Mak Yoh is a small, elderly woman with the dark sun-exposed skin of a seaside villager. At the age of 67, this active lady had the look of perseverance in her eyes. When I first met her during the project activity a few months ago, she held her young granddaughter in one arm and supported her little grandson in the other.

After talking to Mak Yoh and those close to her, I learned that she lived under the same roof as her many children and grandchildren. One of her 12 children had passed away and her husband left this world a long time ago. Her family struggled financially and most of her children were daily workers. Before the COVID-19 pandemic, some worked as restaurant employees in Malaysia. However, when the crisis struck, they had no choice but to return home, just like many of their peers along the southern border. Unfortunately, after returning, most became unemployed. They had only a few options for earning a living, such as becoming daily workers in the city, selling food or snacks in front of the house and artisanal fishery.

Ban Pa Re Community, Moo 1, Tambon Bara Hom, Amphoe Mueang, Pattani Province[i], consists of 146 households and 867 villagers. Most of them have worked in local fisheries and as daily workers or sellers for the past 15 to 20 years, while a few are government officials. Due to the current decrease in marine resources, the catch has dropped significantly, putting artisanal fisheries on the verge of extinction. Since daily workers earn only 200–300 baht a day, returning to work in Malaysia seemed a better option for earning sufficient income to support the family.

While men are struggling with their work, women also face different obstacles in life. Single Muslim women as heads of households are going against traditionally inherited gender norms. Muslim women are expected to be obedient daughters, dutiful wives and good mothers, serving as role models for their children (Vilasinee, 2014 [ii]). These norms and traditions exclude women from decision-making and some are hindered from participating in social activities which may lead to work opportunities. With such limitations, the sudden change in the role of Muslim women during the COVID-19 pandemic has affected their way of life, and like Mak Yoh, many are concerned about their children and grandchildren.

Speaking with Mak Yoh, I could sense the concern in her voice: “I am an old lady. So, there is nothing I need. I'm just worried about my widowed daughter and two grandchildren. After I'm gone, how can they survive or make a living?” With deep concern in her eyes, she told me about her 22-year-old daughter who lost her husband through drowning last year, leaving two young children without a father.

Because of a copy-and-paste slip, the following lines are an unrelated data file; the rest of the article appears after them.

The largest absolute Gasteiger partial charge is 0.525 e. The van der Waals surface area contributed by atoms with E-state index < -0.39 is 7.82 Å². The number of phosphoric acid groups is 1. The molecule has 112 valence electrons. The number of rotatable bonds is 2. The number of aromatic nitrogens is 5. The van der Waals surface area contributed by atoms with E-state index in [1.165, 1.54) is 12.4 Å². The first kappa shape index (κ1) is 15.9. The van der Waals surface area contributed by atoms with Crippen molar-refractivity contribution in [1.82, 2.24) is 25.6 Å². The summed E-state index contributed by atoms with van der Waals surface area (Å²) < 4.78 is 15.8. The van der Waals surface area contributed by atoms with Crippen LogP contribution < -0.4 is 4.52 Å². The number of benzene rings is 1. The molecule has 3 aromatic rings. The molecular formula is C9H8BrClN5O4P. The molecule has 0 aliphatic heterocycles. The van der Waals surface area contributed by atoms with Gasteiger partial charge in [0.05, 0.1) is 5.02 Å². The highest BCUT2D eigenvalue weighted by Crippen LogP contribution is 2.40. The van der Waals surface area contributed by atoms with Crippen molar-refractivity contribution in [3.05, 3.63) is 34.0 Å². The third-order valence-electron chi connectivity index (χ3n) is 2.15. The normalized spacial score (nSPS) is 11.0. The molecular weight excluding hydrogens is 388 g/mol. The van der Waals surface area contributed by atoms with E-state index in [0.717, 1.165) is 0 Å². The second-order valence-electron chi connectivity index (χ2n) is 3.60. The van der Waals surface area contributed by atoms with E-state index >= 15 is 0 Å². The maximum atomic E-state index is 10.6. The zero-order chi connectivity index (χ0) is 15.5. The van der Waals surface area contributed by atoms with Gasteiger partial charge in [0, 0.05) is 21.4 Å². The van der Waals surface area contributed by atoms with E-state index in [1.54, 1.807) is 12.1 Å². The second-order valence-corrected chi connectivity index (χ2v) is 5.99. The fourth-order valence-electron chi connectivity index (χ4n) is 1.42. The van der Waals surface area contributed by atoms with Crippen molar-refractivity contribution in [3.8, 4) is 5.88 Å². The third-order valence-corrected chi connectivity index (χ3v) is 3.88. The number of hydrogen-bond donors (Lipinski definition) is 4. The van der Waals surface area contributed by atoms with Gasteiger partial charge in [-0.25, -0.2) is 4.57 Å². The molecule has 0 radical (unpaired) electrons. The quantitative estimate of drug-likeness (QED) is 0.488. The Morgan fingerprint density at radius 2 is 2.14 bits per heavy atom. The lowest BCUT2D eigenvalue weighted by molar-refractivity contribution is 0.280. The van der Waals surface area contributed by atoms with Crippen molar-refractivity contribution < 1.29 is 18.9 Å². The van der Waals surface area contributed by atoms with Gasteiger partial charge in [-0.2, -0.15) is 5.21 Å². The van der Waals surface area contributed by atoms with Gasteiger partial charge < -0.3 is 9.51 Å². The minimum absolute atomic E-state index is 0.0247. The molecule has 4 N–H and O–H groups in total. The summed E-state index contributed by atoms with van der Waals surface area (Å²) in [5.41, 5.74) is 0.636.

I asked Mak Yoh about her expectations and what she would like to do when joining the Preservation of Local Food in the “Southern Border Local Cuisines: Local Wisdom and Beliefs, Women’s Role in Inheriting of Cultural Heritage” project organized by NM Neo-Mind and the Panare Artisanal Fisheries Association under the support of the United Nations Development Programme (UNDP) Thailand and the Japanese Government. Moh You said that she felt happy joining the project since it would give her the opportunity to participate in activities with the Three Queens Housewife Group, of which she is a member. She felt valued as a woman and was an expert on local food, transferring her local wisdom to the younger generation. She could demonstrate the cooking skills passed down from her ancestors. Besides sharing knowledge and cooking tips, she made friends with different community networks and would like to develop these to add value to the recipes.

In the past, people got together to make rice puffs. The Three Queens Housewife Group further developed the formula with a food science professor from the Faculty of Science, Prince of Songkhla University, Pattani Campus. The professor’s advice on recipes brought a unique flavour to the group. Local ingredients were mainly used to maintain the quality of rice puffs and ensure longer storage. The group also focused on designing the packaging and marketing the products to generate income for group members.

Mak Yoh said through participating in the project she had discovered that her cooking skills could lead to the further improvement of local recipes and the creation of new ones to add value and generate a monthly income of 1,500–3,000 baht for her family. She could also transfer the knowledge and skills to her daughter, who is a single mother. Her daughter could then cook with the Three Queen Housewife Group and start her own business while still being able to take care of her children at home. Even though the project had now finished, hope remained. She felt at ease watching her daughter plan her life as a mother while preserving the local cooking skills she had passed on.

Story in Thai version read here

### 

Written by Rahanee DAOH, NM Neo-Mind

###

[i] Pattani was one of the first regions in southeast Asia to adopt Islam, and later became a center for Islamic scholarship as well as worship. The population consists mainly of Malay-Muslims, Thai-Buddhists, and Chinese. Since 2007 the provinces of Pattani, Yala and Narathiwat in Southern Thailand are commonly known as the “Red Zone” – an area which has been significantly affected by armed violence. People are scared to talk to anyone outside their own village.  (Source: Life in the 'Red Zone' of South Thailand. Peace Insight. 2009. https://www.peaceinsight.org/en/articles/life-in-the-red-zone-of-south-thailand/?location=thailand&theme=)

[ii] Vilasinee Sukka. Gender, Women’s Livelihood in Conflict Area: A Case Study of Pattani Province, Deep South of Thailand. 2014. https://www.mekonginstitute.org/uploads/tx_ffpublication/wps_2014_2_gender_women_livelihood_rev.pdf

 

Icon of SDG 05 Icon of SDG 08 Icon of SDG 09

UNDP Around the world

You are at UNDP Thailand 
Go to UNDP Global